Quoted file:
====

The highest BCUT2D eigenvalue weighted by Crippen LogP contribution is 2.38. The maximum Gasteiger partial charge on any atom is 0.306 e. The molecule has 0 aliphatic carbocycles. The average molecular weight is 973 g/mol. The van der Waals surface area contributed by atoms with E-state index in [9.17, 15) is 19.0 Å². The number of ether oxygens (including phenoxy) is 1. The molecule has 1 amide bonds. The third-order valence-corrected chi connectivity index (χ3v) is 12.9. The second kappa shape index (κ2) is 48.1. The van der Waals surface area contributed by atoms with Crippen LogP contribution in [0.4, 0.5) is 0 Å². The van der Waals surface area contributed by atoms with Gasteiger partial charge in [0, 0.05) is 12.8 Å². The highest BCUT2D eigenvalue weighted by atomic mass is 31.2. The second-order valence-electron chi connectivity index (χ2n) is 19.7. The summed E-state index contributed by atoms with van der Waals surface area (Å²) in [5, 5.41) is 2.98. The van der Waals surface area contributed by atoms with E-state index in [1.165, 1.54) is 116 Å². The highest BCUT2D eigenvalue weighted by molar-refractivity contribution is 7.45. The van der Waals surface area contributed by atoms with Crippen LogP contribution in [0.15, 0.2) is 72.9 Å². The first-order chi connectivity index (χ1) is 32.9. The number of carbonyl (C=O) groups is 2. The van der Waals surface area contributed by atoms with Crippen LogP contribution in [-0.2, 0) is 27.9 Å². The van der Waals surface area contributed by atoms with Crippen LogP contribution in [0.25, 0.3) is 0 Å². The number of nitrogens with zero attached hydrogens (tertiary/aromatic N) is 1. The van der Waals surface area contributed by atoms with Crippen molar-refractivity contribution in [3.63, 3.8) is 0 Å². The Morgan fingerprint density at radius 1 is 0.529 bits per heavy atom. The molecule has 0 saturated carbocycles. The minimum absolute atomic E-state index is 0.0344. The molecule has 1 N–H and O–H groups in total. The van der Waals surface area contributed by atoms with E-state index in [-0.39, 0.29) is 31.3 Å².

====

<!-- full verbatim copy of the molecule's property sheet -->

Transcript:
The highest BCUT2D eigenvalue weighted by Crippen LogP contribution is 2.38. The maximum Gasteiger partial charge on any atom is 0.306 e. The molecule has 0 aliphatic carbocycles. The average molecular weight is 973 g/mol. The van der Waals surface area contributed by atoms with E-state index in [9.17, 15) is 19.0 Å². The number of ether oxygens (including phenoxy) is 1. The molecule has 1 amide bonds. The third-order valence-corrected chi connectivity index (χ3v) is 12.9. The second kappa shape index (κ2) is 48.1. The van der Waals surface area contributed by atoms with Crippen LogP contribution in [0.4, 0.5) is 0 Å². The van der Waals surface area contributed by atoms with Gasteiger partial charge in [0, 0.05) is 12.8 Å². The highest BCUT2D eigenvalue weighted by atomic mass is 31.2. The second-order valence-electron chi connectivity index (χ2n) is 19.7. The summed E-state index contributed by atoms with van der Waals surface area (Å²) in [5, 5.41) is 2.98. The van der Waals surface area contributed by atoms with E-state index in [1.165, 1.54) is 116 Å². The highest BCUT2D eigenvalue weighted by molar-refractivity contribution is 7.45. The van der Waals surface area contributed by atoms with Crippen LogP contribution in [0.15, 0.2) is 72.9 Å². The first-order chi connectivity index (χ1) is 32.9. The number of carbonyl (C=O) groups is 2. The van der Waals surface area contributed by atoms with Crippen LogP contribution in [-0.2, 0) is 27.9 Å². The van der Waals surface area contributed by atoms with Crippen LogP contribution in [0.25, 0.3) is 0 Å². The number of nitrogens with zero attached hydrogens (tertiary/aromatic N) is 1. The van der Waals surface area contributed by atoms with Crippen molar-refractivity contribution in [3.63, 3.8) is 0 Å². The Morgan fingerprint density at radius 1 is 0.529 bits per heavy atom. The molecule has 0 saturated carbocycles. The minimum absolute atomic E-state index is 0.0344. The molecule has 1 N–H and O–H groups in total. The van der Waals surface area contributed by atoms with E-state index in [-0.39, 0.29) is 31.3 Å².